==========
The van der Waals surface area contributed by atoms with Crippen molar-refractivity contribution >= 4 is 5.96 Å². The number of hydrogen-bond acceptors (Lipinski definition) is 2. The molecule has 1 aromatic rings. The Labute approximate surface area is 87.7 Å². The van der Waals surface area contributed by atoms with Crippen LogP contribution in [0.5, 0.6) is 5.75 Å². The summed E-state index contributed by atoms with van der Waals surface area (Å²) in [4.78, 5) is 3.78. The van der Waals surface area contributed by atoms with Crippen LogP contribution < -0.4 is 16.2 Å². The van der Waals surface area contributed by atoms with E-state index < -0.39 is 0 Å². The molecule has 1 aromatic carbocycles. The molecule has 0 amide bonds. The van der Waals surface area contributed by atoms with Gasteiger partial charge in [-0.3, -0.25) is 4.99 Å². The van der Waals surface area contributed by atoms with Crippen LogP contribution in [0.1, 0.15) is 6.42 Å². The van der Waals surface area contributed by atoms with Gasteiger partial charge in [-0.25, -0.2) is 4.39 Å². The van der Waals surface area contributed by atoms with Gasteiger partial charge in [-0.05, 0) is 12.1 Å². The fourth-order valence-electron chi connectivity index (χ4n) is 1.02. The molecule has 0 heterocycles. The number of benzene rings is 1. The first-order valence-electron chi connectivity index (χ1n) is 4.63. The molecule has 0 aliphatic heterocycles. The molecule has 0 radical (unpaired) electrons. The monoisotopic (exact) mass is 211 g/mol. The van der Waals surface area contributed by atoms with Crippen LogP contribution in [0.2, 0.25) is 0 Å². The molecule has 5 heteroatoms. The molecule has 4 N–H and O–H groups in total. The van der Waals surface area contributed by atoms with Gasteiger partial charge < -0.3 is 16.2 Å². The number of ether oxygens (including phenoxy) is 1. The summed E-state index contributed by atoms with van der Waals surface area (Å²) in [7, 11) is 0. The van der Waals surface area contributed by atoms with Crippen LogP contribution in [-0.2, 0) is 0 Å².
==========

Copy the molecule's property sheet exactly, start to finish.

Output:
The van der Waals surface area contributed by atoms with Crippen molar-refractivity contribution >= 4 is 5.96 Å². The number of hydrogen-bond acceptors (Lipinski definition) is 2. The molecule has 1 aromatic rings. The Labute approximate surface area is 87.7 Å². The van der Waals surface area contributed by atoms with Crippen LogP contribution in [0.5, 0.6) is 5.75 Å². The summed E-state index contributed by atoms with van der Waals surface area (Å²) in [4.78, 5) is 3.78. The van der Waals surface area contributed by atoms with Crippen LogP contribution < -0.4 is 16.2 Å². The van der Waals surface area contributed by atoms with E-state index < -0.39 is 0 Å². The molecule has 1 aromatic carbocycles. The molecule has 0 amide bonds. The van der Waals surface area contributed by atoms with Gasteiger partial charge in [-0.3, -0.25) is 4.99 Å². The van der Waals surface area contributed by atoms with Crippen LogP contribution in [0.1, 0.15) is 6.42 Å². The van der Waals surface area contributed by atoms with Gasteiger partial charge in [-0.25, -0.2) is 4.39 Å². The van der Waals surface area contributed by atoms with Gasteiger partial charge in [-0.05, 0) is 12.1 Å². The fourth-order valence-electron chi connectivity index (χ4n) is 1.02. The molecule has 0 heterocycles. The number of benzene rings is 1. The first-order valence-electron chi connectivity index (χ1n) is 4.63. The molecule has 0 aliphatic heterocycles. The molecule has 0 radical (unpaired) electrons. The monoisotopic (exact) mass is 211 g/mol. The van der Waals surface area contributed by atoms with Crippen LogP contribution in [0.2, 0.25) is 0 Å². The molecule has 5 heteroatoms. The molecule has 4 N–H and O–H groups in total. The van der Waals surface area contributed by atoms with Gasteiger partial charge < -0.3 is 16.2 Å². The number of ether oxygens (including phenoxy) is 1. The summed E-state index contributed by atoms with van der Waals surface area (Å²) in [7, 11) is 0. The van der Waals surface area contributed by atoms with Crippen LogP contribution in [-0.2, 0) is 0 Å².